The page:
A Call For Quality

In his upcoming book “The New Digital Age,” Google Chairman Eric Schmidt predicts that the “massive swell of low-grade reporting and information” in journalism will cause elite publishers to rely on “more established news organizations” where they can trust the validity and value of the content. According to Schmidt, this influx will also cause major media outlets to “report less and validate more.” 

 I believe this trend will also affect the digital video industry. The number of video news publishers has exploded, and more emerge in the market every day. These publishers not only include those solely focused on video, but also newspapers, magazines, radio stations, bloggers, and news boards that have incorporated video into their content. Unfortunately, rights holders with quality and professional video content seem to syndicate more often to the established publishers where they can expect to get better compensation, reach larger audiences, and have their videos published with content of similar caliber.

Syndicating to large publishers offers plenty of rewards for rights holders, but only syndicating to them can leave a glut of long-tail sites and outlets publishing bad content. My understanding of Schmidt’s statement is that the future of the news industry requires higher-end companies to either syndicate credible content they have produced or long-tail content they have aggregated and validated. Doing so will lead to higher-grade content being available everywhere. We’re just not there yet.

Being less greedy can actually earn you more money

Professional content owners and the “more established news organizations” Eric Schmidt referenced can do more to remedy this problem. “Don’t be greedy” is a good mantra for all professional video producers to keep in mind when planning their syndication. With audience fragmentation and a swell of “low-grade” videos increasing across publishers every day, quality content owners need to be everywhere. Of course they should syndicate to publishers that have large, existing audiences, multiple channels, and the ability to pay top dollar. But small and mid-sized publishers also add value.

For example, E! (NBCUniversal) should be syndicating to every celebrity website where its entertainment content can be enjoyed. Reaching audiences everywhere they are requires syndicating to as many types of publishers as possible. Yes, content owners might have to use alternate monetization methods like revenue sharing when dealing with smaller publishers, but that could lead to greater impressions available for selling to brand advertisers, making everyone more money. Quality content has the potential to bring more audiences to a publisher’s channels, earn more advertising dollars, and in turn, pave the way for the publisher to invest in sourcing even more quality content.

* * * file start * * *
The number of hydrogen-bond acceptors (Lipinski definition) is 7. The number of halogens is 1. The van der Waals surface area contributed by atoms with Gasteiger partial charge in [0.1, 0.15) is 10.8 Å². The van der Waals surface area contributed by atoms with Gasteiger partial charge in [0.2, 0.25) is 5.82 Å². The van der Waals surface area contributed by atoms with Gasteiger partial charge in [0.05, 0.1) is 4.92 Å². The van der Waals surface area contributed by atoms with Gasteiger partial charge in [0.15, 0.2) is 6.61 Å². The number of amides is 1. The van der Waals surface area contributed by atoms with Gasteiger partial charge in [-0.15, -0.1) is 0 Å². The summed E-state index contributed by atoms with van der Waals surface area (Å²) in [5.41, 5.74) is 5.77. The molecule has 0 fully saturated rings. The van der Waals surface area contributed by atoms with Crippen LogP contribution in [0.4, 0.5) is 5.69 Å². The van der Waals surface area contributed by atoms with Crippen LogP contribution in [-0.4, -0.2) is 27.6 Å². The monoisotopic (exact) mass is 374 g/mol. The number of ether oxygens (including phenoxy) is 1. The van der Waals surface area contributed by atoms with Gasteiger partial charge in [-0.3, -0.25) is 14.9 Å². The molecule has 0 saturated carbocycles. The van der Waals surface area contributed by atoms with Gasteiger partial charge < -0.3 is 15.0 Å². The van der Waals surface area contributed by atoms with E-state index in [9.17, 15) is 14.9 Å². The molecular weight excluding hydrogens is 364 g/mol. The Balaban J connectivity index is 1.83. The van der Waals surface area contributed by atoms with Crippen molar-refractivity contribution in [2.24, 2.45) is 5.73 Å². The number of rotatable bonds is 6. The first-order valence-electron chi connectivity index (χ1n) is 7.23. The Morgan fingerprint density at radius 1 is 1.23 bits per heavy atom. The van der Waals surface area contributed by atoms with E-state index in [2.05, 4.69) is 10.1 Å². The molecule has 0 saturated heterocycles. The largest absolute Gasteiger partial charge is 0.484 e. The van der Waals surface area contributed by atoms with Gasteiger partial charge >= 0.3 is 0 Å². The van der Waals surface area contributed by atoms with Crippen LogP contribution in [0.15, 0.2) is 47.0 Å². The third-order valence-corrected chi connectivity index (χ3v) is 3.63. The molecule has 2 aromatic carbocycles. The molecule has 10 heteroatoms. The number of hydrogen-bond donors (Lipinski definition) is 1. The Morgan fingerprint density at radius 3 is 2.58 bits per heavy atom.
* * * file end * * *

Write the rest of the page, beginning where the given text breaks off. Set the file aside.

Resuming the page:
Greediness is a publisher problem, too.

However, it isn’t entirely fair to say that rights holders not sharing is the sole reason for the proliferation of bad videos. Too often, publishers will add low-rent videos to their channels to afford more opportunities to serve ads without higher content costs.

But earning advertising revenue is only part of the reason publishers should use video. Publishers’ main goal should be offering quality video to provide their audience with interesting but credible content. Publishing videos that have no entertainment or editorial merit lowers the value of your content offering as a whole. Yes, you can earn a little scratch from the preroll initially, but if the viewer jumps out of the video and off your channel never to return, this is not a lasting reward.

You may have to pay more for quality videos in the beginning (whether this means you produce them in-house, license them outright, or share more of the revenue with the producer), but it will prove worthwhile.

Bottom line, content quality is going to become increasingly important in the ever-growing long-tail of the Internet Eric Schmidt talks about, where audiences are meaningful everywhere. Producers and publishers share an equal responsibility in making sure video remains valid and valuable. When you’re respected for your content, your audience will grow, and the advertising dollars will follow.

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